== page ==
Built at the dawn of tourism in the U.S., the great resorts of the 18th and 19th centuries hosted Presidents, royals, and a burgeoning middle class. Even after ambitious restorations, these grandes dames remain true to their roots and places in American history.
President James Buchanan spent so much time at the Omni Bedford Springs Resort in Pennsylvania’s Allegheny Mountains (from $209) that it became known as the Summer White House while he was in office. Like other guests, Old Buck came for the rejuvenating mineral springs. Today, the antebellum resort has restored one of the oldest golf courses in the country and boasts a new wing with 96 rooms.
Fresh from a grand tour of Europe and flush with a fortune made in gold and copper mining, Spencer Penrose remade a casino outside Colorado Springs to rival the finest continental hotels. The lavish opening party for the Broadmoor (from $300) in 1920 drew top hoteliers and lasted for a week. This Italianate resort on Cheyenne Lake continues to attract A-listers and has more than doubled its original guest room count to 744. Last May, the hotel debuted six private Cape Cod-style cottages, with up to eight bedrooms and stone fireplaces in each.
The patch of southern Indiana known as French Lick has long attracted visitors with its mineral springs. In 1901, a direct rail line from Chicago started bringing the social and political elite, including Franklin Roosevelt, who clinched the Democratic Party nomination here. Today, the 443-room French Lick Springs Hotel (from $179) has been returned to its original French Renaissance glory with a restoration of its gold-leaf, barrel-vaulted dome, Italian mosaic floors, and signature scagliola. The 3,000-acre resort, along with its sister West Baden Springs Hotel (one mile away), offers three golf courses, riding stables, a casino, and two spas.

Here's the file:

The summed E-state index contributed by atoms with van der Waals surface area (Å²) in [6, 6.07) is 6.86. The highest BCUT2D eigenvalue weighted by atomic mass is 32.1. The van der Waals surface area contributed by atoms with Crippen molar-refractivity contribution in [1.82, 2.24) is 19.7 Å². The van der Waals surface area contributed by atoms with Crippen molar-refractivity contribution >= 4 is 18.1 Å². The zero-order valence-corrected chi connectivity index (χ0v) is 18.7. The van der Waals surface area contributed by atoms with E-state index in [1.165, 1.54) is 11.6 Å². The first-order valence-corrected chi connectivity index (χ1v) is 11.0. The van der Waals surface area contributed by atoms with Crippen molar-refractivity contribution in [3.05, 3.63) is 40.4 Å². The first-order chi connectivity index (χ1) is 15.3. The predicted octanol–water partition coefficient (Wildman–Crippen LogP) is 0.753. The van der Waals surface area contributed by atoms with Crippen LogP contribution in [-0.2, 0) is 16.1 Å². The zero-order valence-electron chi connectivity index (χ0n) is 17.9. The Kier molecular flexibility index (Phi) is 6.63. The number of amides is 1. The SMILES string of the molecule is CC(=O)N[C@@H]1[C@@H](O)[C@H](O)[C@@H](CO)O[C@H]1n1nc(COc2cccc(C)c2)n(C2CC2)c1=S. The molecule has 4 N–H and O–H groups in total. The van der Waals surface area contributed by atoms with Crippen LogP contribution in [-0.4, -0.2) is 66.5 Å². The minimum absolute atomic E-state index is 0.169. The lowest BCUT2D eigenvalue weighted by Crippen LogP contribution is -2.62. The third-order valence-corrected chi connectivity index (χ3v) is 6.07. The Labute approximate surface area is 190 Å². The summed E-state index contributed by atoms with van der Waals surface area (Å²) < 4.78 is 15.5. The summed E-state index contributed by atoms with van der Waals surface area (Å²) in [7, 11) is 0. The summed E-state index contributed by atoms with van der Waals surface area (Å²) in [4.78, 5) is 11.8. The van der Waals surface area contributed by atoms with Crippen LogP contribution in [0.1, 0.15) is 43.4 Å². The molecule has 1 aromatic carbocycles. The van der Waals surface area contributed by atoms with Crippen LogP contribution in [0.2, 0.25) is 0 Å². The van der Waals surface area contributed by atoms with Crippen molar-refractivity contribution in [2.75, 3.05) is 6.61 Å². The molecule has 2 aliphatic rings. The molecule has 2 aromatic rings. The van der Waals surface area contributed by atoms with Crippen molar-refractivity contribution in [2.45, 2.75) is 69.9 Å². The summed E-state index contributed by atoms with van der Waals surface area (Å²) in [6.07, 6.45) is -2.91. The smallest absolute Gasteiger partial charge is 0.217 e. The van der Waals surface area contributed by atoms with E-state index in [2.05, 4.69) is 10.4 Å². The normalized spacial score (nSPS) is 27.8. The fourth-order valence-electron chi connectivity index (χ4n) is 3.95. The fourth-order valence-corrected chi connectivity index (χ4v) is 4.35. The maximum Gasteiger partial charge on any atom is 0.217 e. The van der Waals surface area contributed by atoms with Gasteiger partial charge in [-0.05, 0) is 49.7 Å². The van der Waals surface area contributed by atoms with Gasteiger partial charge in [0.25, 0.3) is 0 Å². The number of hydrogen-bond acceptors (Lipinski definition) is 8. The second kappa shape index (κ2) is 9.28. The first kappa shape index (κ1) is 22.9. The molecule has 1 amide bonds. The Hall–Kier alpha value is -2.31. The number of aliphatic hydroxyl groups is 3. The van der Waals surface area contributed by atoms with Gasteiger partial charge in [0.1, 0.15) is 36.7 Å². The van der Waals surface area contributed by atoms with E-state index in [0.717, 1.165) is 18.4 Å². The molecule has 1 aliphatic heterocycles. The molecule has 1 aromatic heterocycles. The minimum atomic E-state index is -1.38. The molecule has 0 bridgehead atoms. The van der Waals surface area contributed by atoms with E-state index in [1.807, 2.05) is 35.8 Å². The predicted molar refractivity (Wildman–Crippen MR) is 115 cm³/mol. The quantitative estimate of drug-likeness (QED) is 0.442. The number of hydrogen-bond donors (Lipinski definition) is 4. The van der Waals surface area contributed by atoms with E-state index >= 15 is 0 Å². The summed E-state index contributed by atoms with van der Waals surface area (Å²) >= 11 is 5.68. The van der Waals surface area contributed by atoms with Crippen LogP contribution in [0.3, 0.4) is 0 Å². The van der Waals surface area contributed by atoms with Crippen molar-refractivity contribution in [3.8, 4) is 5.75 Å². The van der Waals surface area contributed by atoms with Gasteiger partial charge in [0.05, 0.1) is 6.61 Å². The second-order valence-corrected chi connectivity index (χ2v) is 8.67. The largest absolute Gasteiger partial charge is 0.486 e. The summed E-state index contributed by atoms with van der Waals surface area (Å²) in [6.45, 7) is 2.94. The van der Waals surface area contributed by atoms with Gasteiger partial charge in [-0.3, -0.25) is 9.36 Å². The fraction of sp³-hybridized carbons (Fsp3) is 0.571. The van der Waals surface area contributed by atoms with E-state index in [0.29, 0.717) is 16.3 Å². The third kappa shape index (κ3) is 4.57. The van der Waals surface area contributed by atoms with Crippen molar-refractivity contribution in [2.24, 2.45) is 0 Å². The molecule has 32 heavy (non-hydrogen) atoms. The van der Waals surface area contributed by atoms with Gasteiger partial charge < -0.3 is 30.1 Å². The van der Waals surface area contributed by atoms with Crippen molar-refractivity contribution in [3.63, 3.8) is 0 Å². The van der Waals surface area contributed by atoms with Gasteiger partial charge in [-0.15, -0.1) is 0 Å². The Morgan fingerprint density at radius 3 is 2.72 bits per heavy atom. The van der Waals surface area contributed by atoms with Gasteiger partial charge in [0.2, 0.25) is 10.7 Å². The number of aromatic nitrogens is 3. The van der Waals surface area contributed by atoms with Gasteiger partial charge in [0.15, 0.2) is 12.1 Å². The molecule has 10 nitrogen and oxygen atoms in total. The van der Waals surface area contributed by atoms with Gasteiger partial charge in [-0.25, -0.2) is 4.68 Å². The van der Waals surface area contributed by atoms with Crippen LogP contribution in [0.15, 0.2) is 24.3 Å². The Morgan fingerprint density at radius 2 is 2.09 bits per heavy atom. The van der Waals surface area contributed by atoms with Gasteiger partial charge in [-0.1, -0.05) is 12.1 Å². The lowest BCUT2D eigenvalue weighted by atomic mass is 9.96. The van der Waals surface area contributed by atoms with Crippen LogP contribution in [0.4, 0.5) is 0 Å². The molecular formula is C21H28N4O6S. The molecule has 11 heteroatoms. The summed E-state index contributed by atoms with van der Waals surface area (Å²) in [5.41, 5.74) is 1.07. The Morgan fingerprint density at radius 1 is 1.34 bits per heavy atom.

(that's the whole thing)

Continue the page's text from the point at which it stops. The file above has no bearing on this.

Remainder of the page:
With its evening dress code the Grand Hotel (from $249 per person; includes dinner and breakfast) on Michigan’s Mackinac Island harkens back to the Victorian era, when it was built by a consortium of rail and steamship companies eager to capitalize on the island’s growing tourism. The 385-room hotel went up in just four months but has weathered nearly 123 seasons as a summer retreat for generations of loyal guests and five U.S. Presidents. Motorized vehicles are verboten on the island, and guests gather on the 660-foot front porch each evening for cocktails followed by a five-course dinner accompanied by live music in the immense formal dining room.
From statesman Henry Clay to Princess Grace of Monaco, legions of famous guests have stayed at the Greenbrier (from $299) in White Sulphur Springs, West Virginia, over the past 200 years. Now another chapter is about to unfold with a new casino, new restaurants, and the unveiling of the Greenbrier Express, a luxury train with direct service from Washington, D.C.